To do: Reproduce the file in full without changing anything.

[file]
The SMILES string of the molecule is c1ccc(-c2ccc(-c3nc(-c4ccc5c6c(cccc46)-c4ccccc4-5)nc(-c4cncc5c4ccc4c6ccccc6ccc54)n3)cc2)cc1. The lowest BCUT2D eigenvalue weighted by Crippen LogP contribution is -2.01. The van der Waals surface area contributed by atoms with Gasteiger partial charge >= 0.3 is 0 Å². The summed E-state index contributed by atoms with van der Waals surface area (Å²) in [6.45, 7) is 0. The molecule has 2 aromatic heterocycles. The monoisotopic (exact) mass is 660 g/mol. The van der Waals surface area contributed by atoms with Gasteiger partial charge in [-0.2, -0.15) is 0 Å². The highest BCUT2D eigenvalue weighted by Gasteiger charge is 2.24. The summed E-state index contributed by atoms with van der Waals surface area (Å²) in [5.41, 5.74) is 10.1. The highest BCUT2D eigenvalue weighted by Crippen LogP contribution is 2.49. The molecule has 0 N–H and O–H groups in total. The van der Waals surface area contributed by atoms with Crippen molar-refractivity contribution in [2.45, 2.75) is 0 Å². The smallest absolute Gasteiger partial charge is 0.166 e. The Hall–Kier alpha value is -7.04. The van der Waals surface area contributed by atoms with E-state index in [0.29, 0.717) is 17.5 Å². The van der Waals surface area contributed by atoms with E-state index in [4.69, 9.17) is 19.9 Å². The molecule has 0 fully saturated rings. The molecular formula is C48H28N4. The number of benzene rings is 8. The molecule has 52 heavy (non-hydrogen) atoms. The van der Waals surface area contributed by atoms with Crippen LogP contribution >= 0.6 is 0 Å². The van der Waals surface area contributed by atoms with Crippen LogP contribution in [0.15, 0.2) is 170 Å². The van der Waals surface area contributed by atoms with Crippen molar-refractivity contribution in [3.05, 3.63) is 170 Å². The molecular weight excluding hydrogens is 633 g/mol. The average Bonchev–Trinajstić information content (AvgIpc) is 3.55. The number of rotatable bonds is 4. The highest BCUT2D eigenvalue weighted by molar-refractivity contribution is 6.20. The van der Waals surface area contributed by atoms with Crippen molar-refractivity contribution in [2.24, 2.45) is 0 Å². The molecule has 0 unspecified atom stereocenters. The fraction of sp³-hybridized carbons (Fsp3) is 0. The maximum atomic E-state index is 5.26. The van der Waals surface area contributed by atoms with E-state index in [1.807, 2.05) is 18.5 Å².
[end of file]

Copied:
The SMILES string of the molecule is c1ccc(-c2ccc(-c3nc(-c4ccc5c6c(cccc46)-c4ccccc4-5)nc(-c4cncc5c4ccc4c6ccccc6ccc54)n3)cc2)cc1. The lowest BCUT2D eigenvalue weighted by Crippen LogP contribution is -2.01. The van der Waals surface area contributed by atoms with Gasteiger partial charge >= 0.3 is 0 Å². The summed E-state index contributed by atoms with van der Waals surface area (Å²) in [6.45, 7) is 0. The molecule has 2 aromatic heterocycles. The monoisotopic (exact) mass is 660 g/mol. The van der Waals surface area contributed by atoms with Gasteiger partial charge in [-0.2, -0.15) is 0 Å². The highest BCUT2D eigenvalue weighted by Gasteiger charge is 2.24. The summed E-state index contributed by atoms with van der Waals surface area (Å²) in [5.41, 5.74) is 10.1. The highest BCUT2D eigenvalue weighted by Crippen LogP contribution is 2.49. The molecule has 0 N–H and O–H groups in total. The van der Waals surface area contributed by atoms with Crippen molar-refractivity contribution in [2.45, 2.75) is 0 Å². The smallest absolute Gasteiger partial charge is 0.166 e. The Hall–Kier alpha value is -7.04. The van der Waals surface area contributed by atoms with E-state index in [0.29, 0.717) is 17.5 Å². The van der Waals surface area contributed by atoms with E-state index in [4.69, 9.17) is 19.9 Å². The molecule has 0 fully saturated rings. The molecular formula is C48H28N4. The number of benzene rings is 8. The molecule has 52 heavy (non-hydrogen) atoms. The van der Waals surface area contributed by atoms with Crippen LogP contribution >= 0.6 is 0 Å². The van der Waals surface area contributed by atoms with Crippen LogP contribution in [0.15, 0.2) is 170 Å². The van der Waals surface area contributed by atoms with Crippen molar-refractivity contribution in [3.05, 3.63) is 170 Å². The molecular weight excluding hydrogens is 633 g/mol. The average Bonchev–Trinajstić information content (AvgIpc) is 3.55. The number of rotatable bonds is 4. The highest BCUT2D eigenvalue weighted by molar-refractivity contribution is 6.20. The van der Waals surface area contributed by atoms with Crippen molar-refractivity contribution in [2.24, 2.45) is 0 Å². The molecule has 0 unspecified atom stereocenters. The fraction of sp³-hybridized carbons (Fsp3) is 0. The maximum atomic E-state index is 5.26. The van der Waals surface area contributed by atoms with E-state index in [1.807, 2.05) is 18.5 Å².